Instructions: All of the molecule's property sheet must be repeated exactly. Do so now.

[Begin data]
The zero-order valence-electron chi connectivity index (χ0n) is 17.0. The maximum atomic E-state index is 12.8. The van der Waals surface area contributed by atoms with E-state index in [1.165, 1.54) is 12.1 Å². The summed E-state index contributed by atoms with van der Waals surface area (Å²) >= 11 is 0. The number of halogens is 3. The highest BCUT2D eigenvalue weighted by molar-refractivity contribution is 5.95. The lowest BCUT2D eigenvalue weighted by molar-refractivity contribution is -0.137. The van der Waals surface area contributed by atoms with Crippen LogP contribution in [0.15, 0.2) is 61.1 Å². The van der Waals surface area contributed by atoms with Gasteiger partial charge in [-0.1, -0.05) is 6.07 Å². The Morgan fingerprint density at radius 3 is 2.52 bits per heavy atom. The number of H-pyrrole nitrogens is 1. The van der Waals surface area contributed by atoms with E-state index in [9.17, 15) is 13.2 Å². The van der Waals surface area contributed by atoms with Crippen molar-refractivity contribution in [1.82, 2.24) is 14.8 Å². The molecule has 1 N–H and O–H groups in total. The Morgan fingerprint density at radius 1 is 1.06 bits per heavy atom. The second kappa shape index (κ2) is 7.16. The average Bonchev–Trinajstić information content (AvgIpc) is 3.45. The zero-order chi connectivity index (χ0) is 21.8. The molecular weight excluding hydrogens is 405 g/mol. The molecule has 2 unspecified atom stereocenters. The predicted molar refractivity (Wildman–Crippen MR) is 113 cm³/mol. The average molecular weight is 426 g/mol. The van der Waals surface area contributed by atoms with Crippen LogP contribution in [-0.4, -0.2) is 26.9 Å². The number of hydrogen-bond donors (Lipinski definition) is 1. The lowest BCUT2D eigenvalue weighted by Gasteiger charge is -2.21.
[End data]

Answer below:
The zero-order valence-electron chi connectivity index (χ0n) is 17.0. The maximum atomic E-state index is 12.8. The van der Waals surface area contributed by atoms with E-state index in [1.165, 1.54) is 12.1 Å². The summed E-state index contributed by atoms with van der Waals surface area (Å²) >= 11 is 0. The number of halogens is 3. The highest BCUT2D eigenvalue weighted by molar-refractivity contribution is 5.95. The lowest BCUT2D eigenvalue weighted by molar-refractivity contribution is -0.137. The van der Waals surface area contributed by atoms with Crippen LogP contribution in [0.15, 0.2) is 61.1 Å². The van der Waals surface area contributed by atoms with Gasteiger partial charge in [-0.1, -0.05) is 6.07 Å². The Morgan fingerprint density at radius 3 is 2.52 bits per heavy atom. The number of H-pyrrole nitrogens is 1. The van der Waals surface area contributed by atoms with E-state index in [9.17, 15) is 13.2 Å². The van der Waals surface area contributed by atoms with Crippen molar-refractivity contribution in [1.82, 2.24) is 14.8 Å². The molecule has 1 N–H and O–H groups in total. The Morgan fingerprint density at radius 1 is 1.06 bits per heavy atom. The second kappa shape index (κ2) is 7.16. The average Bonchev–Trinajstić information content (AvgIpc) is 3.45. The zero-order chi connectivity index (χ0) is 21.8. The molecular weight excluding hydrogens is 405 g/mol. The molecule has 2 unspecified atom stereocenters. The predicted molar refractivity (Wildman–Crippen MR) is 113 cm³/mol. The average molecular weight is 426 g/mol. The van der Waals surface area contributed by atoms with Crippen LogP contribution in [-0.4, -0.2) is 26.9 Å². The number of hydrogen-bond donors (Lipinski definition) is 1. The lowest BCUT2D eigenvalue weighted by Gasteiger charge is -2.21.